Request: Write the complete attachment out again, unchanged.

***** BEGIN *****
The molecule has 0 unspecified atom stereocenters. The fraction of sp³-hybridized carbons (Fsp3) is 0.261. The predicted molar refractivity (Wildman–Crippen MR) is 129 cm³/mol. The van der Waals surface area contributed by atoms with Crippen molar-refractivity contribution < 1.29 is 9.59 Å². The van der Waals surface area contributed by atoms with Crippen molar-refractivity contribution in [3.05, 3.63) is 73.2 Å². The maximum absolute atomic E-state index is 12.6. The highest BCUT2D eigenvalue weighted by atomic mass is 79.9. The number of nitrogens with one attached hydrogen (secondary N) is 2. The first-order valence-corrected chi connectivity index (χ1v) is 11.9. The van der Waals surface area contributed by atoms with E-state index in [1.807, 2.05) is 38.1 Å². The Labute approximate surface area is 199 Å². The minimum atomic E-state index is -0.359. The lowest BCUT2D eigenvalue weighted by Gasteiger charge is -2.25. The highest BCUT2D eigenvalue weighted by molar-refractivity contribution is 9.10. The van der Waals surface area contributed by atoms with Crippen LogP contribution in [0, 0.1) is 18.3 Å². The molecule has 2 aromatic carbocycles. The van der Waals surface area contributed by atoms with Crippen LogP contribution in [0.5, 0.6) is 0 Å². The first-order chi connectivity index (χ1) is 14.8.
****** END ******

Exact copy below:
The molecule has 0 unspecified atom stereocenters. The fraction of sp³-hybridized carbons (Fsp3) is 0.261. The predicted molar refractivity (Wildman–Crippen MR) is 129 cm³/mol. The van der Waals surface area contributed by atoms with Crippen molar-refractivity contribution < 1.29 is 9.59 Å². The van der Waals surface area contributed by atoms with Crippen molar-refractivity contribution in [3.05, 3.63) is 73.2 Å². The maximum absolute atomic E-state index is 12.6. The highest BCUT2D eigenvalue weighted by atomic mass is 79.9. The number of nitrogens with one attached hydrogen (secondary N) is 2. The first-order valence-corrected chi connectivity index (χ1v) is 11.9. The van der Waals surface area contributed by atoms with E-state index in [1.807, 2.05) is 38.1 Å². The Labute approximate surface area is 199 Å². The minimum atomic E-state index is -0.359. The lowest BCUT2D eigenvalue weighted by Gasteiger charge is -2.25. The highest BCUT2D eigenvalue weighted by molar-refractivity contribution is 9.10. The van der Waals surface area contributed by atoms with Crippen LogP contribution in [0, 0.1) is 18.3 Å². The molecule has 2 aromatic carbocycles. The van der Waals surface area contributed by atoms with Crippen LogP contribution in [0.5, 0.6) is 0 Å². The first-order chi connectivity index (χ1) is 14.8.